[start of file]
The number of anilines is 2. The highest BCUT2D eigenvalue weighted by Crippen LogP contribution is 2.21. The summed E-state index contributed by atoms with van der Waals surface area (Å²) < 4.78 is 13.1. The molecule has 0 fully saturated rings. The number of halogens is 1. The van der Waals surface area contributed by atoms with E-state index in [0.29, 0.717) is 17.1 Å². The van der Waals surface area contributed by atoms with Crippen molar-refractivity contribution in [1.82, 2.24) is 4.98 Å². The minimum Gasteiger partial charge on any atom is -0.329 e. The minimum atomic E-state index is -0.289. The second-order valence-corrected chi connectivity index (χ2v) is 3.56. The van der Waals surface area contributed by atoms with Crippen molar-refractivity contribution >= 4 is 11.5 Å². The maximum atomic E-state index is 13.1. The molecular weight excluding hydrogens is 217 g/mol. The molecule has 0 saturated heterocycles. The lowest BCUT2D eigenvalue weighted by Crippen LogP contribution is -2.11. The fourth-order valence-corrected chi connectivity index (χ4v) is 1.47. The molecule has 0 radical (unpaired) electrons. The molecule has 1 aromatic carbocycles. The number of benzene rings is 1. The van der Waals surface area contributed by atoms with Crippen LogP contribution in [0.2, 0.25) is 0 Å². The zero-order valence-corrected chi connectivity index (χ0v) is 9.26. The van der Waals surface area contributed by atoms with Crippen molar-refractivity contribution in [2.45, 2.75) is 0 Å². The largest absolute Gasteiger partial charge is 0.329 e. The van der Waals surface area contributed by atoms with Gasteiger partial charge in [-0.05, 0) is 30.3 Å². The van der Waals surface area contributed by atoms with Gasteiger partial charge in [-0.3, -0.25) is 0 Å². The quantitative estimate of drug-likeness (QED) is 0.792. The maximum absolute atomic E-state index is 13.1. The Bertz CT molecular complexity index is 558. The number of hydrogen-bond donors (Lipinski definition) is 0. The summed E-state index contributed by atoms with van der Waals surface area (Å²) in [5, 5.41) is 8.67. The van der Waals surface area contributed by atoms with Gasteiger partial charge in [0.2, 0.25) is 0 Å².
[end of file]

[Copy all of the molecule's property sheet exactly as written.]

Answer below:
The number of anilines is 2. The highest BCUT2D eigenvalue weighted by Crippen LogP contribution is 2.21. The summed E-state index contributed by atoms with van der Waals surface area (Å²) < 4.78 is 13.1. The molecule has 0 fully saturated rings. The number of halogens is 1. The van der Waals surface area contributed by atoms with E-state index in [0.29, 0.717) is 17.1 Å². The van der Waals surface area contributed by atoms with Crippen molar-refractivity contribution in [1.82, 2.24) is 4.98 Å². The minimum Gasteiger partial charge on any atom is -0.329 e. The minimum atomic E-state index is -0.289. The second-order valence-corrected chi connectivity index (χ2v) is 3.56. The van der Waals surface area contributed by atoms with Crippen molar-refractivity contribution >= 4 is 11.5 Å². The maximum atomic E-state index is 13.1. The molecular weight excluding hydrogens is 217 g/mol. The molecule has 0 saturated heterocycles. The lowest BCUT2D eigenvalue weighted by Crippen LogP contribution is -2.11. The fourth-order valence-corrected chi connectivity index (χ4v) is 1.47. The molecule has 0 radical (unpaired) electrons. The molecule has 1 aromatic carbocycles. The number of benzene rings is 1. The van der Waals surface area contributed by atoms with Crippen LogP contribution in [0.2, 0.25) is 0 Å². The zero-order valence-corrected chi connectivity index (χ0v) is 9.26. The van der Waals surface area contributed by atoms with Crippen molar-refractivity contribution in [2.45, 2.75) is 0 Å². The largest absolute Gasteiger partial charge is 0.329 e. The van der Waals surface area contributed by atoms with Gasteiger partial charge in [-0.05, 0) is 30.3 Å². The van der Waals surface area contributed by atoms with Gasteiger partial charge in [-0.3, -0.25) is 0 Å². The quantitative estimate of drug-likeness (QED) is 0.792. The maximum absolute atomic E-state index is 13.1. The Bertz CT molecular complexity index is 558. The number of hydrogen-bond donors (Lipinski definition) is 0. The summed E-state index contributed by atoms with van der Waals surface area (Å²) in [5, 5.41) is 8.67. The van der Waals surface area contributed by atoms with Gasteiger partial charge in [0.2, 0.25) is 0 Å².